Sitting atop a small hill in Punggol was a lone tree that graced many an Instagram photo, often silhouetted against the backdrop of a pastel- hued dawn or flaming sunset.
Yesterday, a small crowd gathered at Punggol Waterway Park to bid goodbye to the popular tree, dubbed the "Punggol Lone Tree", or Instagram tree.
Before noon, a group of workers cordoned off the area near the tree as they prepared to cut it down. They started removing the branches at about 12.30pm. Within 15 minutes, the tree was gone.
Sales assistant Tan Siew Kheng, 58, was among those who headed down to Punggol to catch a last glimpse of the tree.
"I feel quite pained to see the tree being cut down - it is a waste as it makes (this) such a picturesque spot. But at least I have taken a video of it as a souvenir," she said.
Citing public safety concerns, the Housing Board said last Wednesday that the tree had to be removed as parts of it had been falling off without warning.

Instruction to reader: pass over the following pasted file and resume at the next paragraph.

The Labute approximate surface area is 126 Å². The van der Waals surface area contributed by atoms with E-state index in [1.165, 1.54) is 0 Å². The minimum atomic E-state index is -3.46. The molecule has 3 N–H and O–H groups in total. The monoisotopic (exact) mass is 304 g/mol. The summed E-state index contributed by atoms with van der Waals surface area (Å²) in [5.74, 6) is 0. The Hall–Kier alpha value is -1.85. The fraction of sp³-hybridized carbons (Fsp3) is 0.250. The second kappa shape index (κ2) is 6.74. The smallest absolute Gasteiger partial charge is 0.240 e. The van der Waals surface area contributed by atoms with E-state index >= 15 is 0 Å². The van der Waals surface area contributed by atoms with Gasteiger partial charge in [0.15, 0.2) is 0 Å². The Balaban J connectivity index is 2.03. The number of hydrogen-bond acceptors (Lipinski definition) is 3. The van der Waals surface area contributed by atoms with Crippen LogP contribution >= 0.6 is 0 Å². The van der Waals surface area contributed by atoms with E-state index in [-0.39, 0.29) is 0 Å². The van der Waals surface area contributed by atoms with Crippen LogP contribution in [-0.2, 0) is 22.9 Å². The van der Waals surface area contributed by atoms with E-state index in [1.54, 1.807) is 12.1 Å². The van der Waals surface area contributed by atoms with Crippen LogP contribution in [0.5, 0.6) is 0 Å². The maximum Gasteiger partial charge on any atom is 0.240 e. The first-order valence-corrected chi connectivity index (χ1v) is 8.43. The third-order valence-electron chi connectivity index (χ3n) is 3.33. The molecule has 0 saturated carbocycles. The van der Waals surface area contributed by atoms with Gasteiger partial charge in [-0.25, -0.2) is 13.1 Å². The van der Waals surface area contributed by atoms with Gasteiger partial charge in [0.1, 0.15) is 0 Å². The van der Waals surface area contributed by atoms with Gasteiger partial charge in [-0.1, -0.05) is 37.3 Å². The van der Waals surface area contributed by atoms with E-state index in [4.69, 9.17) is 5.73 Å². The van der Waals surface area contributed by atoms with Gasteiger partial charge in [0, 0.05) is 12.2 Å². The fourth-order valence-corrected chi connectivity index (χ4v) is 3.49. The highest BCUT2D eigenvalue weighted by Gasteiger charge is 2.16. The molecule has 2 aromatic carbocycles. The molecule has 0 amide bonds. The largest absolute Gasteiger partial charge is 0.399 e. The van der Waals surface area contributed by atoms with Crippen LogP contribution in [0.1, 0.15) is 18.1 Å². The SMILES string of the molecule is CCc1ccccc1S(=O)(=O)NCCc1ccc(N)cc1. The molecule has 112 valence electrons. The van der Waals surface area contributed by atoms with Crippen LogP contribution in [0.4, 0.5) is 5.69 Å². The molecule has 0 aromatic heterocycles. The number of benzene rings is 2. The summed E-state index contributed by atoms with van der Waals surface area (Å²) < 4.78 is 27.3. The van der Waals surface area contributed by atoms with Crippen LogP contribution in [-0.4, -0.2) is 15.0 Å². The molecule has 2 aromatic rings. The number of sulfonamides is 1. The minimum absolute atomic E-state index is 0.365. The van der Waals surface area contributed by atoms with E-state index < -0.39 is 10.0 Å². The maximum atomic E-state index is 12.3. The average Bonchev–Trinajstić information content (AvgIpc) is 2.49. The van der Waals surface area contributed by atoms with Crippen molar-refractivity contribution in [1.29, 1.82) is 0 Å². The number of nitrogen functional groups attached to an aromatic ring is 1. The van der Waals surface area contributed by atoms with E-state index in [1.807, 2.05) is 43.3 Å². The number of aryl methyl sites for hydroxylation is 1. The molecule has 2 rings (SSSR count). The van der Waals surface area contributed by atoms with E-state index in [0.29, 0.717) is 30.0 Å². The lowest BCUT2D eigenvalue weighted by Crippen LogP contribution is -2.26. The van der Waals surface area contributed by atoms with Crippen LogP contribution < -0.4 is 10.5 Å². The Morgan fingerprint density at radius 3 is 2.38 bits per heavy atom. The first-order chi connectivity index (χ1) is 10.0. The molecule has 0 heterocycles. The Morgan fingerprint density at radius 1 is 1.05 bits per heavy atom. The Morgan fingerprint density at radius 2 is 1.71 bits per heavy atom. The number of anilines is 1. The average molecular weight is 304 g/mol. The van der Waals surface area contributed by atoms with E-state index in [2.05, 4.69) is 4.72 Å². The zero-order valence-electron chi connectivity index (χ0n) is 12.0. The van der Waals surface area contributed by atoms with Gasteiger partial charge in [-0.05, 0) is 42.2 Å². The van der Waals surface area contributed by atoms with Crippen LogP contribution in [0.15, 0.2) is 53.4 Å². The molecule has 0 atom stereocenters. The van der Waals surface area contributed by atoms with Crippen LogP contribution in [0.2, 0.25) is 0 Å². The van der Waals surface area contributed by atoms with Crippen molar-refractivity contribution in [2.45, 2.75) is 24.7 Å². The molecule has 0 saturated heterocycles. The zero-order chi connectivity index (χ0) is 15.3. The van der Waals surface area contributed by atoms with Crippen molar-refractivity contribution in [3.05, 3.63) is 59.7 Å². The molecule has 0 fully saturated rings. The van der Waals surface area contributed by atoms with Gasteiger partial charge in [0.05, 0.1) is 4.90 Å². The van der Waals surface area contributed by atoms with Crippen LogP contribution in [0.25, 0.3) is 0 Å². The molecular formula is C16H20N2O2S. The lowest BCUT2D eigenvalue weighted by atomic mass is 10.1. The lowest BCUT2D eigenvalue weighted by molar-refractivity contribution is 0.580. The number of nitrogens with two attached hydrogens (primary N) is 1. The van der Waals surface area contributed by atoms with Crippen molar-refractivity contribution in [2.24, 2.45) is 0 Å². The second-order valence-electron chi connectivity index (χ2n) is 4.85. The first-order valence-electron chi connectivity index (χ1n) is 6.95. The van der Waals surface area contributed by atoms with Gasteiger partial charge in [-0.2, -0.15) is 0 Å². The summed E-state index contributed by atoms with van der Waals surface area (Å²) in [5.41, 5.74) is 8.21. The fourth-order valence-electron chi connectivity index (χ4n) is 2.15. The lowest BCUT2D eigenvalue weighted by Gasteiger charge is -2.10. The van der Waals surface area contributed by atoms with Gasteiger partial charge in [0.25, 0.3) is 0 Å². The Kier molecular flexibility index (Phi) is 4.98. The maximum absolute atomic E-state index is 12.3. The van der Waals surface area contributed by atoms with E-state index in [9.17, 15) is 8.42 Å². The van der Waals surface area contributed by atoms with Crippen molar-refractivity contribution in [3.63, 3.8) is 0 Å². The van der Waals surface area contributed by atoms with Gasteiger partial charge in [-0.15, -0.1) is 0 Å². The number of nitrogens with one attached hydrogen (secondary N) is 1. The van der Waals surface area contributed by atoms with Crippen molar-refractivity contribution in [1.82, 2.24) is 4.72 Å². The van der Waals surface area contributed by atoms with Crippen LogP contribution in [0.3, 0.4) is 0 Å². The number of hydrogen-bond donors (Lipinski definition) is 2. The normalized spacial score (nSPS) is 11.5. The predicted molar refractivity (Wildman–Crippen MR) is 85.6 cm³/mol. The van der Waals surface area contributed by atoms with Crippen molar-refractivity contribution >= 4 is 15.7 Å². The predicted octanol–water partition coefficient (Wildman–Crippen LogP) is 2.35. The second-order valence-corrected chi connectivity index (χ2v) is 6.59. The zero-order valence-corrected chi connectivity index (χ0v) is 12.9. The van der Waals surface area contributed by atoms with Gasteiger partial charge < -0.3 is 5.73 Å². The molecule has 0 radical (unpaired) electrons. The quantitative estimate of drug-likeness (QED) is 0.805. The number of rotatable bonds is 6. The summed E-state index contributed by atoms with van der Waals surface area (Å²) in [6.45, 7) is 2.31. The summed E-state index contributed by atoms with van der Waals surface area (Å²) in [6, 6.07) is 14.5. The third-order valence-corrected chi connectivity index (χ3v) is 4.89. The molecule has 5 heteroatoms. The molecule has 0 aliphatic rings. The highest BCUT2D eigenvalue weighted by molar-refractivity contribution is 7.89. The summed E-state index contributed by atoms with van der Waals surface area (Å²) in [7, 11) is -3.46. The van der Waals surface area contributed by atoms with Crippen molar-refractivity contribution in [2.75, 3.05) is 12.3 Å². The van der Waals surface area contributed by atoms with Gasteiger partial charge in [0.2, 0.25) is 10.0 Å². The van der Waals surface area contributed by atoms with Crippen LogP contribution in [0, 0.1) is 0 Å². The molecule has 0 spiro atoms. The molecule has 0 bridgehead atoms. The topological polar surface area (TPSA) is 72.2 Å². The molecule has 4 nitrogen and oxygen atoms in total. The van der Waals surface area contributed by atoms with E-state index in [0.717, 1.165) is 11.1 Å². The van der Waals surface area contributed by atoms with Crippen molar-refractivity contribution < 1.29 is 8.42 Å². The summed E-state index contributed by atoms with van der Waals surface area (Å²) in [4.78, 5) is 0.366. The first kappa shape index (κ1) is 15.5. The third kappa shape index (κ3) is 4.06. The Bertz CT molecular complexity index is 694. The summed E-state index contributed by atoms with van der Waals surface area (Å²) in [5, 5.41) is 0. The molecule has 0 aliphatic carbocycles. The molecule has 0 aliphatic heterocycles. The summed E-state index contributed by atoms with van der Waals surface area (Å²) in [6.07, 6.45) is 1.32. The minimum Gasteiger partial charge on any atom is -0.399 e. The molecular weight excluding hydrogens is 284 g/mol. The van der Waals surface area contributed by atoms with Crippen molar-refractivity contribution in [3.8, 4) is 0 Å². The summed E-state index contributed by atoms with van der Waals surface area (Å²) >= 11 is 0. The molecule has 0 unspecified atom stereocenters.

The tree, which belongs to the fast-growing Albizia species originating from eastern Indonesia, was struck by lightning in July and lost half of its branches.
HDB said arborists had checked the tree earlier this month and certified that it was dead.
More than 1,744 posts have been tagged #instagramtree on Instagram, with most of them showing the Punggol tree. The tree is so famous that it even shows up on Google Maps as "Punggol Lone Tree".
Another tree located next to the Punggol Lone Tree has been cheekily geo-tagged by a few online users as "The Tree That Tried".
Mr Kavickumar Muruganathan, head of eco-certifications and lead environmental engineer at the Singapore Environment Council, backed the authorities' decision to fell the tree.
"Falling branches may pose a risk of injury. It is also important to note that the tree belongs to a fast-growing species and is not at risk of extinction," he said.